Next we add initial sequents and cuts:


The cut rule can be seen as a way of composing proofs, and initial sequents serve as the units for composition. In a certain sense these rules are redundant: as we introduce additional rules for building proofs below, we will maintain the property that arbitrary initial sequents can be derived from atomic initial sequents, and that whenever a sequent is provable it can be given a cutfree proof. Ultimately, this canonical form property (which can be divided into the completeness of atomic initial sequents and the cutelimination theorem, inducing a notion of analytic proof) lies behind the applications of linear logic in computer science, since it allows the logic to be used in proof search and as a resourceaware lambdacalculus.
Now, we explain the connectives by giving logical rules. Typically in sequent calculus one gives both "rightrules" and "leftrules" for each connective, essentially describing two modes of reasoning about propositions involving that connective (e.g., verification and falsification). In a onesided presentation, one instead makes use of negation: the rightrules for a connective (say ⅋) effectively play the role of leftrules for its dual (⊗). So, we should expect a certain "harmony" between the rule(s) for a connective and the rule(s) for its dual.
Multiplicatives[edit]
The rules for multiplicative conjunction (⊗) and disjunction (⅋):


and for their units:


Observe that the rules for multiplicative conjunction and disjunction are admissible for plain conjunction and disjunction under a classical interpretation (i.e., they are admissible rules in LK).
Additives[edit]
The rules for additive conjunction (&) and disjunction (⊕) :



and for their units:

(no rule for 0) 
Observe that the rules for additive conjunction and disjunction are again admissible under a classical interpretation. But now we can explain the basis for the multiplicative/additive distinction in the rules for the two different versions of conjunction: for the multiplicative connective (⊗), the context of the conclusion (Γ, Δ) is split up between the premises, whereas for the additive case connective (&) the context of the conclusion (Γ) is carried whole into both premises.
Exponentials[edit]
The exponentials are used to give controlled access to weakening and contraction. Specifically, we add structural rules of weakening and contraction for ?'d propositions:^{[5]}


and use the following logical rules:


One might observe that the rules for the exponentials follow a different pattern from the rules for the other connectives, resembling the inference rules governing modalities in sequent calculus formalisations of the normal modal logic S4, and that there is no longer such a clear symmetry between the duals ! and ?. This situation is remedied in alternative presentations of CLL (e.g., the LU presentation).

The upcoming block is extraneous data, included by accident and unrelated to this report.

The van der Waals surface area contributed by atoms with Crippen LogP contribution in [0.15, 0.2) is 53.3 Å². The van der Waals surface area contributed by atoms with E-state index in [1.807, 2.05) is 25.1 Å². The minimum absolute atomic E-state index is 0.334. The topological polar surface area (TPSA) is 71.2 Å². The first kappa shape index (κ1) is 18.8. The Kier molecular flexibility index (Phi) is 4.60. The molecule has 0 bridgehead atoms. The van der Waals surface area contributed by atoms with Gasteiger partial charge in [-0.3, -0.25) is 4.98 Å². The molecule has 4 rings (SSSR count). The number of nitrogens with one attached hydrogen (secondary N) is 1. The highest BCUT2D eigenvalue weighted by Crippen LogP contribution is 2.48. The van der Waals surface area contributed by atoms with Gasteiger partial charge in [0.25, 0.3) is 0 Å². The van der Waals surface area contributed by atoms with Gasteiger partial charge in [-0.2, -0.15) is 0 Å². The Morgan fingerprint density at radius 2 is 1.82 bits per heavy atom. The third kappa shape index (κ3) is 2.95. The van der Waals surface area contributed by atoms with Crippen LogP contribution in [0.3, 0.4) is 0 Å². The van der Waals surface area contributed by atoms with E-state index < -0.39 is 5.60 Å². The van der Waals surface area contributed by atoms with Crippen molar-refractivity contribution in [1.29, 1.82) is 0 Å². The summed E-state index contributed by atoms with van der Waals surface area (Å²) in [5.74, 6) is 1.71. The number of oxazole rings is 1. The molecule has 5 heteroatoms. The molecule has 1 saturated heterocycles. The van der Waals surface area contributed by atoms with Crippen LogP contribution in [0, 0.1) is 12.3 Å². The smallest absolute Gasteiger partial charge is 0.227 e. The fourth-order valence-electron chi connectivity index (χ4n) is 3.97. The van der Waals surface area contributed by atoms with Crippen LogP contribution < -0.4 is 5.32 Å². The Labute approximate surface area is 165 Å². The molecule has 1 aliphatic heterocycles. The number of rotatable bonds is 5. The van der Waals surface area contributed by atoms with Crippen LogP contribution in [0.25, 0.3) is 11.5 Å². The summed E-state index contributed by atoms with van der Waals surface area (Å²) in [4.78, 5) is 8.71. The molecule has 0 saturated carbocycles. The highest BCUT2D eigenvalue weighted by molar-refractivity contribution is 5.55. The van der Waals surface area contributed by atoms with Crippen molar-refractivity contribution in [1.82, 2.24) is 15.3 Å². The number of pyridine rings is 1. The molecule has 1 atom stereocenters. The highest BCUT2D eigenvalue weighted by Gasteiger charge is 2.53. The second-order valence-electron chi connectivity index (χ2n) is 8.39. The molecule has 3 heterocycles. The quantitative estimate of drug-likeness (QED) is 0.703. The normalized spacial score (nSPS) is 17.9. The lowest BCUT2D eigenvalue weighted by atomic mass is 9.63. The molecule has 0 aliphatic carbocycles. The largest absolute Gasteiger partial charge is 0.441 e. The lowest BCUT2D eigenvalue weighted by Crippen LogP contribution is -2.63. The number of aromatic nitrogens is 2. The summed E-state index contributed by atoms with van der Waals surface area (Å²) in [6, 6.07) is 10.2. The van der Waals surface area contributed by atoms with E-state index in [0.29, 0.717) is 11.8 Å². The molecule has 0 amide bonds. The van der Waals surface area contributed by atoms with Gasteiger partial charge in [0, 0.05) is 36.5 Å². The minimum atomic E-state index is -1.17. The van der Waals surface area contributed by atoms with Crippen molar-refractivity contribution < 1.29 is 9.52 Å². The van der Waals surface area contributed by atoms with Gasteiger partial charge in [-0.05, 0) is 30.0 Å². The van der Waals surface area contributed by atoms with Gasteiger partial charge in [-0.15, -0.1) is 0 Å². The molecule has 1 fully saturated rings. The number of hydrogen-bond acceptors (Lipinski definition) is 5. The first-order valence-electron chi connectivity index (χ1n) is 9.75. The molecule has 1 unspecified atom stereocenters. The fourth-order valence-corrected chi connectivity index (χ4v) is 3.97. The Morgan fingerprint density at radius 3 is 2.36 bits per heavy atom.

Remarkable formulae[edit]
In addition to the De Morgan dualities described above, some important equivalences in linear logic include:
 Distributivity
 Exponential isomorphism
(Here .)
Assume that ⅋ is any of the binary operators times, plus, with or par (but not linear implication). The following is not in general an equivalence, only an implication:
 Lineardistributions
A map which is not an isomorphism yet plays a crucial role in linear logic is:
(A ⊗ (B ⅋ C)) ⊸ ((A ⊗ B) ⅋ C)
Linear distributions are fundamental in the proof theory of linear logic. The consequence of this map were first investigated in ^{[6]} and called a "weak distribution". In subsequent work it was renamed to "linear distribution" to reflect the fundamental connection to linear logic.
Encoding classical/intuitionistic logic in linear logic[edit]
Both intuitionistic and classical implication can be recovered from linear implication by inserting exponentials: intuitionistic implication is encoded as !A ⊸ B, while classical implication can be encoded as !?A ⊸ ?B or !A ⊸ ?!B (or a variety of alternative possible translations).^{[7]} The idea is that exponentials allow us to use a formula as many times as we need, which is always possible in classical and intuitionistic logic.
Formally, there exists a translation of formulae of intuitionistic logic to formulae of linear logic in a way which guarantees that the original formula is provable in intuitionistic logic if and only if the translated formula is provable in linear logic. Using the Gödel–Gentzen negative translation, we can thus embed classical firstorder logic into linear firstorder logic.
The resource interpretation[edit]
Lafont (1993) first showed how intuitionistic linear logic can be explained as a logic of resources, so providing the logical language with access to formalisms that can be used for reasoning about resources within the logic itself, rather than, as in classical logic, by means of nonlogical predicates and relations. Antony Hoare (1985)'s classical example of the vending machine can be used to illustrate this idea.